Something made with good intentions isn’t necessarily something that will turn out good itself. But should it be given credit for attempting to do something right? That’s the biggest issue I have with The Danish Girl, which tells the story of Lili Elbe, one of the first people to undergo sex reassignment surgery. With transgender rights finally coming into the foreground of hot-button social issues, audiences are seeing an uptick in trans representation in media, both in individuals and in narratives. The timing for Elbe’s story to be told on film, then, comes at a moment where it’s more likely to garner interest. There’s a heart to the film, and a story that does hold some interest. It’s packaged, though, in a very delicate (and Oscar-baity) form, which strips the film of some of its potential power.
Einar Wegener (Eddie Redmayne) and his wife Gerda (Alicia Vikander) are artists working in Copenhagen in 1926. While Einar has found success through his landscapes, Gerda is struggling to have her portraits seen. One day, when Gerda’s female model is late, she asks Einar to substitute for her by slipping into some women’s clothing items. This stirs a curiosity in Einar, who begins wearing women’s clothing occasionally. When they’re invited to a dinner party, Gerda convinces the reluctant Einar to come along by dressing him up as a woman who they’ll pretend is his cousin, named Lili. After the party, though, Einar finds he can’t deny that Lili feels more natural. As Lili begins to show blossom, Gerda struggles with how to support her husband when that ultimately means losing Einar to Lili.
The title of the film might seem like a reference to Lili, but it refers to Gerda just as much (if not slightly more; the film’s sole utterance of the title is in reference to Gerda, not Lili). Similarly, the film doesn’t focus heavily on one half of this couple over the other. If that were the case, the film would either be more open to scrutiny as a historical account (the film substantially differs from the couple’s historical records in many ways, particularly span of time) or a case of a transgender character existing just to educate a cisgender character. Instead, The Danish Girl is a love story first and foremost.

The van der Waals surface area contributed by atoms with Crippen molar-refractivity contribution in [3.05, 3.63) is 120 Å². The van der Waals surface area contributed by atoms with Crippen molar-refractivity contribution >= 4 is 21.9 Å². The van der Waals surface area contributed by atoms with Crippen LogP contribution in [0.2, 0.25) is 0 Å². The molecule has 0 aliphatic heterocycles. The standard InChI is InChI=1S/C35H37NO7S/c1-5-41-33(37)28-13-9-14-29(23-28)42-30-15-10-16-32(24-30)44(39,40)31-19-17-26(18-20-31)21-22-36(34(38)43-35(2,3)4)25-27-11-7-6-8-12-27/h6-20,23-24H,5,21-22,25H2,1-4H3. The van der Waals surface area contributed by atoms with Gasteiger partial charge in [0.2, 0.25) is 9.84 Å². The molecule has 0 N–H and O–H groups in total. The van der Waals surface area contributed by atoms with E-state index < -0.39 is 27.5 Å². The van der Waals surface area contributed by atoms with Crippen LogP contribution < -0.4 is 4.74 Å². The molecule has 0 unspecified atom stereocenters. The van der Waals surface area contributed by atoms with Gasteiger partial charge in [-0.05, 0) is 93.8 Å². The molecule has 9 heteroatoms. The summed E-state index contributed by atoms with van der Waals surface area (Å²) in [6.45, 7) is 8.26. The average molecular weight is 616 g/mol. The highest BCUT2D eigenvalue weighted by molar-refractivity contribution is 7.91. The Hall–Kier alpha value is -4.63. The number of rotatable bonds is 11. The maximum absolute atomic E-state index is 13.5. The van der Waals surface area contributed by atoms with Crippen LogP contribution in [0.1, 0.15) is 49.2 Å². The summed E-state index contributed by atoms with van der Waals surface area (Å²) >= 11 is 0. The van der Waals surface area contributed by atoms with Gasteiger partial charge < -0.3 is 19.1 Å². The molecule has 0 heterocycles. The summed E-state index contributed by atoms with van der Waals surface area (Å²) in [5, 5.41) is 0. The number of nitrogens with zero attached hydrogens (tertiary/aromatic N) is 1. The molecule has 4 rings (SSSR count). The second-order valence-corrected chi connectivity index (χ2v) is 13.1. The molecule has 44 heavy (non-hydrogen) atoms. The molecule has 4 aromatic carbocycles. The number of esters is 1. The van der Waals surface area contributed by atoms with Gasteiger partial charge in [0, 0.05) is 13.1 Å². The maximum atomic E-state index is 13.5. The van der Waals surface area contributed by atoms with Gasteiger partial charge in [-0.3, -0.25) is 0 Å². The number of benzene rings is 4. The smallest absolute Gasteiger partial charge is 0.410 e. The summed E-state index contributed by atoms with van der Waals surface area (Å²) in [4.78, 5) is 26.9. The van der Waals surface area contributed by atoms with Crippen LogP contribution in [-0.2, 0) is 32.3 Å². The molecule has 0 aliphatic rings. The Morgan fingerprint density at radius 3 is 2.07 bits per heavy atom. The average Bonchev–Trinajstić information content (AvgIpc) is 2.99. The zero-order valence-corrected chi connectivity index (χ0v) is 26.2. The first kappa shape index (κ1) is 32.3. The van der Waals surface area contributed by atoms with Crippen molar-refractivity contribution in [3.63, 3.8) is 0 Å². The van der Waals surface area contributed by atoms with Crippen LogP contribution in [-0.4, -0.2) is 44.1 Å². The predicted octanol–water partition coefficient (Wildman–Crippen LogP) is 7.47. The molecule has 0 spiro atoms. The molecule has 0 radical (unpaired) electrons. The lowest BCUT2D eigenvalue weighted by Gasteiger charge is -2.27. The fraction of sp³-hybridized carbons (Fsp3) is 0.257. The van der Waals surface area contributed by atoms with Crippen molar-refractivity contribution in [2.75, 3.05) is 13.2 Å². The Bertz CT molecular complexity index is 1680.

It’s an interesting take on the subject matter, to be sure. But the film doesn’t always get the balance right, and it becomes a larger problem as the film progresses. It’s critical for Einar to completely transition into Lili, and Gerda eventually realizes this. Once it happens, though, the film loses some of its narrative power. Lili begins to dominate the film, which runs counter to what the film has positioned as the story it wants to tell.
It’s a shame, because the earlier part of the film has some interesting displays of gender roles. There’s a dominance in Gerda that gives her power, and it influences her art and her approach to her art in a way that goes against “appropriate” feminine behavior at the time. When Lili makes her first outing, she discovers just how different being in the world – particularly around men – is as a woman. The film doesn’t explore these concepts with any substantial depth, but their inclusion is still important.
The way that the film is presented, though, is perhaps a touch too graceful. Einar’s meetings with doctors as he attempts to understand his need to be Lili are appropriately discomforting, but beyond that, there’s little in the way of conflict outside of Einar and Gerda. As other individuals find out about Lili, it’s accepted. That acceptance is certainly a worthy ideal for today, but it doesn’t feel exactly natural to this particular story in this period. The way that everything is presented visually doesn’t necessarily help, either. The film wants to make the story of a trans person palatable to a broader audience, and while being careful in telling the story of a trans person is admirable, the film acts like the subject matter is so fragile that it has to be told and shown delicately.
What saves the film, ultimately, are its pair of leading performances. For Eddie Redmayne, this is an interesting follow-up to his Oscar-winning turn in The Theory of Everything. Between these two roles, Redmayne shows an inordinate ability to create different characters through the way he carries his body or moves his eyes. As Lili appears more frequently, there’s a light in Redmayne’s eyes that shines even when Einar mentions Lili. It’s a technically gifted performance, highlighted by a full-frontal nude scene where Einar undresses in front of a mirror, examining his body and tucking his penis to physically appear like a woman.
Vikander balances the film with a far more emotionally charged performance. There’s a vividness to her Gerda that sells her relationship with Einar early on, even in the early days of Lili’s existence in their lives. As Lili becomes a bigger part of their lives, Gerda struggles with supporting her husband and wanting him to stay the same. It’s not easy in any way to let someone you love go, and Vikander brings an understandable vulnerability that’s mixed with surprising inner strength.
Redmayne and Vikander save The Danish Girl from its overall execution. It’s not bad, but it does suffer from being too tender with its story. There are clearly good intentions on display, but by trying to make this more palatable to audiences with zero or limited knowledge of trans people, it keeps the film from feeling real. The fact that the film touches just enough on elements to suggest that it might have been capable of showing something that feels more natural makes this decision all the more frustrating.